I had a dog that was like this (she's since passed away) and one thing that really helped was teaching her a bunch of stupid tricks. First of all, I think the one-on-one focused attention involved in the training itself, even though we were only doing it for maybe 15 min per day, helped meet that need. Secondly, when she'd start going into LOOK AT ME, LOOK AT ME mode when other dogs/items/people/etc. were getting attention, I could ask her for a trick to...earn, I guess?...the attention, rather than having her nudging and pawing at me. Eventually when she wanted to steal attention she'd offer a trick rather than physically badgering me. It didn't totally cure the attention hog issue, but it did make it less intrusive and less incessant.She constantly(and I am not exaggerating the constantly) wants attention. If one of my other dogs is getting attention, she pushes her way into the mix. She will paw me (which hurts badly) if she is not getting attention.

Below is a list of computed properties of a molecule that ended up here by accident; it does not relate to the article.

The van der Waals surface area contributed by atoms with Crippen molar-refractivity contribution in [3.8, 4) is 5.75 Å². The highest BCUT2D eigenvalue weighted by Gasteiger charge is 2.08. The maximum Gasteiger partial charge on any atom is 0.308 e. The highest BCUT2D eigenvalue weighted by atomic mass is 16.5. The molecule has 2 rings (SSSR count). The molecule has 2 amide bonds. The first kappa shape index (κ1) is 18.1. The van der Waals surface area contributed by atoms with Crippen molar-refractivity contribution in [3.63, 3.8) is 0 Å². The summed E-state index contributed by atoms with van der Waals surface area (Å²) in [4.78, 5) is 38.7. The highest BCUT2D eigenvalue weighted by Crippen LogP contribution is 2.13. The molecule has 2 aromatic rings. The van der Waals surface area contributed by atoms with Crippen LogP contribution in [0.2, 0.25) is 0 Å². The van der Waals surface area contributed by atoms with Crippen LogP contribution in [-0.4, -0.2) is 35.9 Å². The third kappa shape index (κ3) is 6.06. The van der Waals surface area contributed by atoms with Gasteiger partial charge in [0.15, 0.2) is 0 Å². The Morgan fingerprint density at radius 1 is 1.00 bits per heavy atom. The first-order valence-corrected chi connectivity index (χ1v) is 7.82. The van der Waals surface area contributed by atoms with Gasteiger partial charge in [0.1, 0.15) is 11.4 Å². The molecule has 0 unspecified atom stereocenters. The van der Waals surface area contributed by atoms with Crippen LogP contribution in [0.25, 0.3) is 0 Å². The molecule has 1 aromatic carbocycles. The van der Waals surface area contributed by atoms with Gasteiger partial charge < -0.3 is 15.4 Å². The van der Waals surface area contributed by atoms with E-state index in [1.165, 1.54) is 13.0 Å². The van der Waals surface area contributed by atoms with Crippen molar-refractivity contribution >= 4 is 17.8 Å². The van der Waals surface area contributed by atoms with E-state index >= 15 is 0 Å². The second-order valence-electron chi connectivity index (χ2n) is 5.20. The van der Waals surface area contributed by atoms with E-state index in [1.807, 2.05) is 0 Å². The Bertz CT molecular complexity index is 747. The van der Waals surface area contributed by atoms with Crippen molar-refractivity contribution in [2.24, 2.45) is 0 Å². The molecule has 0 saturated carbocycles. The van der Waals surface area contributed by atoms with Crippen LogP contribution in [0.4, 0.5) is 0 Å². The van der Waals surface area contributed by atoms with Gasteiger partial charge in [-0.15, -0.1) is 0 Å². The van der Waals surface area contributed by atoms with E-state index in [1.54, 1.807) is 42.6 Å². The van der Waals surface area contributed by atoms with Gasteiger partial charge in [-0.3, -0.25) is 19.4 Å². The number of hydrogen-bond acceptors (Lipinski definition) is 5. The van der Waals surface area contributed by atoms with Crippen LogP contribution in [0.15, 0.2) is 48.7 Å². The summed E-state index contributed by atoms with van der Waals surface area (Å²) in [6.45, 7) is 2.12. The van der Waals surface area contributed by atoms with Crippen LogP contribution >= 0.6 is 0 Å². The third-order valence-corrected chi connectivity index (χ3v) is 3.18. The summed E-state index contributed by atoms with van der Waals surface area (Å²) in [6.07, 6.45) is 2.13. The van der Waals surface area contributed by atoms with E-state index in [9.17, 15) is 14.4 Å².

If you're looking for good ideas for tricks, check out "Do More With Your Dog" - they have lists of tricks leveled by difficulty, and lots of youtube clips on how to teach various tricks step-by-step. The nice thing with trick training is that you can just skip or modify any that are physically difficult for you or the dog, or that just don't seem fun or feasible.
I think the problem is that your premise - "At four months old, puppies are like clay - you can mold them into anything" - is simply factually incorrect.I gave two options of what the issue could be- yet people always pick out the wrong bits instead of pick out the statement that relates to them the most shrugs